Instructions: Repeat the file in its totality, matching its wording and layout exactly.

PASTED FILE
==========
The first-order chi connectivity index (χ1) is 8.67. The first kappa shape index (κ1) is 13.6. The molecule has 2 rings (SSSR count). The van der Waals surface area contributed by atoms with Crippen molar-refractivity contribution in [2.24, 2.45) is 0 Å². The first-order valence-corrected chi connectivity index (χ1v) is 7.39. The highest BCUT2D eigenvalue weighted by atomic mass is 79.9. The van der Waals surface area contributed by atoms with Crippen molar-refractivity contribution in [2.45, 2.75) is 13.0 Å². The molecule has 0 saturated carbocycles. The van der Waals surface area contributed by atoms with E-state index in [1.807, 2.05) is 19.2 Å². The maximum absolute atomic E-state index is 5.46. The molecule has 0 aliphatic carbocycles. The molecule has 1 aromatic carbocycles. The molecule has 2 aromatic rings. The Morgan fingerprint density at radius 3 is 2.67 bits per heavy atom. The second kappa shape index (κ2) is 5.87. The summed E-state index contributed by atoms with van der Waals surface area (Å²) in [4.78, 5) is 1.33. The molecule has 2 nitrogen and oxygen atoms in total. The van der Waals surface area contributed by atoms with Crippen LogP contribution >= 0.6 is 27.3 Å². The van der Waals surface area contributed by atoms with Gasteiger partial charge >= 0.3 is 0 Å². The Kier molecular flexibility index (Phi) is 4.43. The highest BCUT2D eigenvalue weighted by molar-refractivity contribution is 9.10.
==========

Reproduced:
The first-order chi connectivity index (χ1) is 8.67. The first kappa shape index (κ1) is 13.6. The molecule has 2 rings (SSSR count). The van der Waals surface area contributed by atoms with Crippen molar-refractivity contribution in [2.24, 2.45) is 0 Å². The first-order valence-corrected chi connectivity index (χ1v) is 7.39. The highest BCUT2D eigenvalue weighted by atomic mass is 79.9. The van der Waals surface area contributed by atoms with Crippen molar-refractivity contribution in [2.45, 2.75) is 13.0 Å². The molecule has 0 saturated carbocycles. The van der Waals surface area contributed by atoms with E-state index in [1.807, 2.05) is 19.2 Å². The maximum absolute atomic E-state index is 5.46. The molecule has 0 aliphatic carbocycles. The molecule has 1 aromatic carbocycles. The molecule has 2 aromatic rings. The Morgan fingerprint density at radius 3 is 2.67 bits per heavy atom. The second kappa shape index (κ2) is 5.87. The summed E-state index contributed by atoms with van der Waals surface area (Å²) in [4.78, 5) is 1.33. The molecule has 2 nitrogen and oxygen atoms in total. The van der Waals surface area contributed by atoms with Crippen LogP contribution >= 0.6 is 27.3 Å². The van der Waals surface area contributed by atoms with Gasteiger partial charge >= 0.3 is 0 Å². The Kier molecular flexibility index (Phi) is 4.43. The highest BCUT2D eigenvalue weighted by molar-refractivity contribution is 9.10.